Ad Policy

Christine Owens

Christine Owens is executive director of the National Employment Law Project.

  • Labor November 23, 2010

    Will Congress Turn Its Back on Jobless Americans?

    A minority in the House of Representatives has blocked reauthorization of federal unemployment benefits. If Congress doesn't act quickly, the long-term unemployed will start dropping from the benefits rolls.

    Christine Owens

  • Economy March 12, 2009

    Rebuilding a Good Jobs Economy

    In this deep economic crisis, we have an opportunity to set the bar higher. Let's not just stimulate the economy; let's rebuild it with good jobs.

    Annette Bernhardt and Christine Owens

  • February 24, 2006


    A judge in Colombia has ruled that a bicycle courier be jailed for four years for grabbing a woman's bum while he whizzed past her on the street. When the grabber was caught, Diana Marcela Diaz, the grabbed, was given three choices: let him go, file a complaint, or slap him. She chose the precedent-setting but perhaps less-immediately gratifying route of filing a complaint. Now that cyclist will have four long years to think about what he's done.

    The Colombians may have overreacted just a little, but the Italians could take a clue from their playbook. Last weekend it was reported in the Times that Italy's highest court ruled that sexually abusing a girl who is not a virgin is a less serious crime than sexually abusing a virgin. I'd like to face the judge of that court with the same three options that Diana Marcela Diaz had; I think I'd take option 2 AND 3.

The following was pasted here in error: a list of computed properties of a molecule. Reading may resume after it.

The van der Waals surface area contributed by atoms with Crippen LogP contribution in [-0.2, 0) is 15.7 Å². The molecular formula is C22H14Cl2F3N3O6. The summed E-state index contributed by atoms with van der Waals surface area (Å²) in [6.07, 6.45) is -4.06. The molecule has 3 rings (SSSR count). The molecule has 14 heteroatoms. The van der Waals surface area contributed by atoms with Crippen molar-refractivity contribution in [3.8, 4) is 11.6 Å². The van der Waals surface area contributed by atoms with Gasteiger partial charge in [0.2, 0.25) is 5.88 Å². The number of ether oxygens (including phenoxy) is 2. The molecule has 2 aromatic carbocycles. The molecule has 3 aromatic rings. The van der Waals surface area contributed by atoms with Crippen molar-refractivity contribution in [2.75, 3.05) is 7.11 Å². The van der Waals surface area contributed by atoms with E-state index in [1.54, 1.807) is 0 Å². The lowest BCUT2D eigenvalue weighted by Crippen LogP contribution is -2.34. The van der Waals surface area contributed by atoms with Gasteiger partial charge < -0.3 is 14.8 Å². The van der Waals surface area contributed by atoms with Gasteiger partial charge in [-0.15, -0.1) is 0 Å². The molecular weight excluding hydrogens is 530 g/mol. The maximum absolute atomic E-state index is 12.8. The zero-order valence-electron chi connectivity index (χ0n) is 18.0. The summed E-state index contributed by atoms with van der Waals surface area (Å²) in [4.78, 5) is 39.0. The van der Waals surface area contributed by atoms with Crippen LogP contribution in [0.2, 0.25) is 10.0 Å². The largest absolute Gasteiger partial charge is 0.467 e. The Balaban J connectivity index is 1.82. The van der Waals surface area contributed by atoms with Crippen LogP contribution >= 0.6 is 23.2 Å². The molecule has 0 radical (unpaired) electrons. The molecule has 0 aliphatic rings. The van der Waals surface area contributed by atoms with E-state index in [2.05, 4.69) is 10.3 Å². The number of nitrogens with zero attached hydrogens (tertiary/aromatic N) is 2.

Christine Owens

  • January 23, 2006

    Mel Gibson’s Newest: Apocalypto

    I saw a preview yesterday for Mel Gibson's soon-to-be-summer-blockbuster "Apocalypto." It tells the story of the end of the Mayan civilization with the fit-for-contemporary-times tagline: "When the end comes, not everyone is ready." I think it's pretty clear what he's talking about.

    What is less clear is why the title is in Spanish, given that Mayans didn't speak Spanish. What's also not overwhelmingly obvious is why Mr. Gibson maintains that "A great civilization is not conquered from without until it has destoyed itself from within," because as far as I remember, the Mayan civilization wasn't destroyed from within by body piercing and teenage sex. It was destroyed by smallpox, and gunpowder. From the Spanish. Who invaded.

    Now, unlike a lot of people on the left, I a) saw The Passion of the Christ, and b) didn't think it was as terrible as it was made out to be. In fact, I think that the hysteria surrounding the film contributed to its success, which in turn fed the conviction that it was a watershed cultural event that bode ill for the future of progressives everywhere--a self-fulfilling prophesy which I would have had more patience for if half the people who claimed to be experts had bothered to see the thing. Of course, I can't speak with too much authority on Apocalypto, but the preview does promise a smattering of earth mother-conservatism, an orgy of violence and a boatload of the end-of-days pornography that so much current cinema dishes up with relish. How successful it is may ultimately say less about a cultural predilection for Judgment than a seemingly endless appetite for gore and warrior calls. Only time will tell. I, for one, am more than ready for Apocalypto, though perhaps not in quite the way that Mr. Gibson intends.

    Christine Owens